Monday, April 16, 2012

Working Books: Did I just invent a concept?

I've done a lot of research on America's Founders and Religion, so much so that folks ask me and I often ask myself whether I will write a book on the subject.

First, I'm a community college professor who teaches overloads every semester. Publishing is NOT part of our job requirements (though it is icing on the cake). We teach 15 credits per semester as our full time load. We do not get release time for publishing. I'm not part of any "mentoring network" connected to peer reviewed journals.

As such, though I have published these past 7 or 8 years, I have not published in those "peer reviewed" journals that tenure track university professors need to in order to get tenure. But, besides vast amounts of self publishing on blogs, I have published in "respectable" places (First Things, both Liberty Magazines, the Cato Institute's Encyclopedia of Libertarianism among other places).

As I progress, I think about what I want to do with all this research. I think about publishing in those journals and doing a book for a respectable publisher. Perhaps I will try.

What about self publishing? Well a blog is self publishing. And I feel I've flourished using the blog format. Why should I care about publishing in the "print" industry that's dying when I'm part of the community that's killing it?

Indeed, see this article by Clay Shirky on the future of "publishing" where he writes:

Publishing is not evolving. Publishing is going away. Because the word “publishing” means a cadre of professionals who are taking on the incredible difficulty and complexity and expense of making something public. That’s not a job anymore. That’s a button. There’s a button that says “publish,” and when you press it, it’s done.

In ye olden times of 1997, it was difficult and expensive to make things public, and it was easy and cheap to keep things private. Privacy was the default setting. We had a class of people called publishers because it took special professional skill to make words and images visible to the public. Now it doesn’t take professional skills. It doesn’t take any skills. It takes a Wordpress install.

He mentions publishers are needed to, among other things, edit and fact check. Curiously he doesn't mention sorting, signaling, branding, etc. Publishers and colleges both serve this function: A Harvard degree signals something just like getting your book published by Harvard University Press does. It's just as easy to go to my home blog page as it is the Huffington Post or New York Times home page. But if they publish one of my pieces it means my work meets a certain standard. Any idiot can start a blog. Potential readers need a way to sort through the morass.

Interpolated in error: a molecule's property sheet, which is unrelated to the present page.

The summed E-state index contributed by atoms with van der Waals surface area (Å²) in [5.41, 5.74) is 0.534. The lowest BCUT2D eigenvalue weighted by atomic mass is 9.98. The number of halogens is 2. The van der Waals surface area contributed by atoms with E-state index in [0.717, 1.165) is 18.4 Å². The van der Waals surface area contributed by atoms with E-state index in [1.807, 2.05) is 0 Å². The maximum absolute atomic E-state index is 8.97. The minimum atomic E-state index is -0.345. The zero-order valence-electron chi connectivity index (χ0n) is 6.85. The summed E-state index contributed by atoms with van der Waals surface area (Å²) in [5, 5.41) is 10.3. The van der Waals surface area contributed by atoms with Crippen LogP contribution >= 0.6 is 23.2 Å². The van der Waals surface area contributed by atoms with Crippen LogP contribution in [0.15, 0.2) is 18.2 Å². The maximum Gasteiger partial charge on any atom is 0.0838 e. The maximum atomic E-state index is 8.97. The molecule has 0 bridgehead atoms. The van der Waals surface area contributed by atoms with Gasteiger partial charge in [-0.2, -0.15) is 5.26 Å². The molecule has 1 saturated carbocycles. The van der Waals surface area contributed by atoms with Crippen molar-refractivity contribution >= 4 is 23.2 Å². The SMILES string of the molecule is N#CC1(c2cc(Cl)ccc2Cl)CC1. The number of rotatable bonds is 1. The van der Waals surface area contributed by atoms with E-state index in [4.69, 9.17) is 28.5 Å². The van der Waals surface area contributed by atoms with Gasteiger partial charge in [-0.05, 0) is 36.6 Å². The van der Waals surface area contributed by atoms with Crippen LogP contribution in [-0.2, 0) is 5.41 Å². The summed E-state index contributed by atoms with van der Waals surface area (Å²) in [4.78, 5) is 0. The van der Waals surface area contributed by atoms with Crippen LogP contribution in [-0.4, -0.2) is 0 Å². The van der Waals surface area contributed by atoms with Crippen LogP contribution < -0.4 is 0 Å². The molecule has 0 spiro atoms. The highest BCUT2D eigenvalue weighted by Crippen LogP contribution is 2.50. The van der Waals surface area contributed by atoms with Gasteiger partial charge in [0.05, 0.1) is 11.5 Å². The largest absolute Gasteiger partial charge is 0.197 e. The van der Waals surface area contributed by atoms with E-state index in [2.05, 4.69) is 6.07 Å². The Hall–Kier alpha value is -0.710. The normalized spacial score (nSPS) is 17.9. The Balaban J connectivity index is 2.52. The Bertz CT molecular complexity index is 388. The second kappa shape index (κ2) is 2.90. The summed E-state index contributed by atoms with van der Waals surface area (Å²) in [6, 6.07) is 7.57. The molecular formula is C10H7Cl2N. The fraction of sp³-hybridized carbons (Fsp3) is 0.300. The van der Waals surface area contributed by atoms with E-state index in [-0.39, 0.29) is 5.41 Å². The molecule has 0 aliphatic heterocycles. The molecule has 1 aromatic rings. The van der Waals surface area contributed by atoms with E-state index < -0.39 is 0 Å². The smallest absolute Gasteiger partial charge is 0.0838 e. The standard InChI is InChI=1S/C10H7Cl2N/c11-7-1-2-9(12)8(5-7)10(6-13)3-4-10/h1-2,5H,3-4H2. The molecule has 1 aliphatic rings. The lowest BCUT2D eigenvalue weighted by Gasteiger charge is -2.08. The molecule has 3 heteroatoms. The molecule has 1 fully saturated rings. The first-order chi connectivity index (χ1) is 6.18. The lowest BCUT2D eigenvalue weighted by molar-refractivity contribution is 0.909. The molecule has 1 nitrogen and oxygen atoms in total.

Links from certain "respected" places also "signal." And if you write enough on a topic, you'll probably come up in search engines.

But I don't want to write "another" self published online book. I'd like to do something novel. And something useful. And non-obvious. Law professors Eugene Volokh and Stephen Carter both have noted good academic writing borrows standards from the patent law (which requires claims be novel, useful, and non-obvious). A book project, it seems to me, could follow this model.

How is this for novelty? The concept of a "working book." It's hard to come up with something new under the sun. I googled those words and found nothing that was apt. Like a "working paper," but a book. A working paper is a work in progress and it's a common model. The concept of a working book is not common. In fact, I may have just invented it. You'll see my "working book" as it's being built. I'll have a website, probably from Wordpress, that will house the book. I don't think I'll open comments there. But I will blog on my progress and have comments at American Creation (and perhaps other places).

I believe American Creation's writers and commenters, as a group, are as good as any academic peer review. (And actual academic peer review people do read, link and comment on our posts.) They certainly are with "fact" checking; and "logic" checking. I will incorporate constructive feedback into the project.

This is a working book, though, perhaps intended never to be finished. Eventually, it'll get to a point where it's a "book" ready for a "real publisher" if they are interested. If not, fine. This project intends to evolve indefinitely. This is not dissimilar to how educational texts constantly revise with new editions.

The book will be informative in a comprehensive way. Even though I plan to research further on this subject matter, I've already uncovered quite a bit. Sometimes, I find something and wonder whether I've found it before and blogged about it. And that's a problem. Blogs serve very useful functions. But they often lack organization. I know mine do. They lack the organization of a book.

And that will be the main useful function of this project: To organize what I've researched all these years into something well organized like a book. An online book. A working book.


Tom Van Dyke said...

Make videos.

Phil Johnson said...

You go, Jonathan!

Michael Heath said...

Besides having sole-authorship, how would this be different than Wikipedia?

Jonathan Rowe said...


That's another good idea. The jonrowewiki as a tool of organization.